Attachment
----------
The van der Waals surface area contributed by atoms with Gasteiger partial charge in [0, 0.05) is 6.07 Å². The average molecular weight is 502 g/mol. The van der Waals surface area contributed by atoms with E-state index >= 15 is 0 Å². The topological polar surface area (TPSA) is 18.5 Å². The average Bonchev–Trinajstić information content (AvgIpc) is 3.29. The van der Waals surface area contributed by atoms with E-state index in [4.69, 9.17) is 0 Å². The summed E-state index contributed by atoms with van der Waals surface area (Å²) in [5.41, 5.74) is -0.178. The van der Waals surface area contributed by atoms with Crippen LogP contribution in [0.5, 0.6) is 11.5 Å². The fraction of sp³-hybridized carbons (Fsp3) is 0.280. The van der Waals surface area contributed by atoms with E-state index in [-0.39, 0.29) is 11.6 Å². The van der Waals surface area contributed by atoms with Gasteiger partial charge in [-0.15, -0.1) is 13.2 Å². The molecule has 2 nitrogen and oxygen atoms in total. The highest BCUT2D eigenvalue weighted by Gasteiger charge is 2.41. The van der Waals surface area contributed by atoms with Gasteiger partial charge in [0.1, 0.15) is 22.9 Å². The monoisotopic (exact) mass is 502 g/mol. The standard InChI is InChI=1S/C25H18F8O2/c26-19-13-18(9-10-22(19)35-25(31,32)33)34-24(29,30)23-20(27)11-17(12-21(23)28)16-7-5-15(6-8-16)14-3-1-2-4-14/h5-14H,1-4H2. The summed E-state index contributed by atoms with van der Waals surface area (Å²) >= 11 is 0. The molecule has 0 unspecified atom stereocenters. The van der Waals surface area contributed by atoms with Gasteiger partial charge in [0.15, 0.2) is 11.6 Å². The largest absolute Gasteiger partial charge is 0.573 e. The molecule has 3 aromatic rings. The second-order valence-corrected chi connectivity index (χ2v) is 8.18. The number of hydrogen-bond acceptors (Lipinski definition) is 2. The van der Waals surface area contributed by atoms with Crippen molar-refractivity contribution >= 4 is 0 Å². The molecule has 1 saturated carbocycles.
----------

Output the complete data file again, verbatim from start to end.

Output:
The van der Waals surface area contributed by atoms with Gasteiger partial charge in [0, 0.05) is 6.07 Å². The average molecular weight is 502 g/mol. The van der Waals surface area contributed by atoms with E-state index >= 15 is 0 Å². The topological polar surface area (TPSA) is 18.5 Å². The average Bonchev–Trinajstić information content (AvgIpc) is 3.29. The van der Waals surface area contributed by atoms with E-state index in [4.69, 9.17) is 0 Å². The summed E-state index contributed by atoms with van der Waals surface area (Å²) in [5.41, 5.74) is -0.178. The van der Waals surface area contributed by atoms with Crippen LogP contribution in [0.5, 0.6) is 11.5 Å². The fraction of sp³-hybridized carbons (Fsp3) is 0.280. The van der Waals surface area contributed by atoms with E-state index in [-0.39, 0.29) is 11.6 Å². The van der Waals surface area contributed by atoms with Gasteiger partial charge in [-0.15, -0.1) is 13.2 Å². The molecule has 2 nitrogen and oxygen atoms in total. The highest BCUT2D eigenvalue weighted by Gasteiger charge is 2.41. The van der Waals surface area contributed by atoms with Gasteiger partial charge in [0.1, 0.15) is 22.9 Å². The monoisotopic (exact) mass is 502 g/mol. The standard InChI is InChI=1S/C25H18F8O2/c26-19-13-18(9-10-22(19)35-25(31,32)33)34-24(29,30)23-20(27)11-17(12-21(23)28)16-7-5-15(6-8-16)14-3-1-2-4-14/h5-14H,1-4H2. The summed E-state index contributed by atoms with van der Waals surface area (Å²) >= 11 is 0. The molecule has 0 unspecified atom stereocenters. The van der Waals surface area contributed by atoms with Gasteiger partial charge in [0.15, 0.2) is 11.6 Å². The largest absolute Gasteiger partial charge is 0.573 e. The molecule has 3 aromatic rings. The second-order valence-corrected chi connectivity index (χ2v) is 8.18. The number of hydrogen-bond acceptors (Lipinski definition) is 2. The van der Waals surface area contributed by atoms with Crippen molar-refractivity contribution >= 4 is 0 Å². The molecule has 1 saturated carbocycles.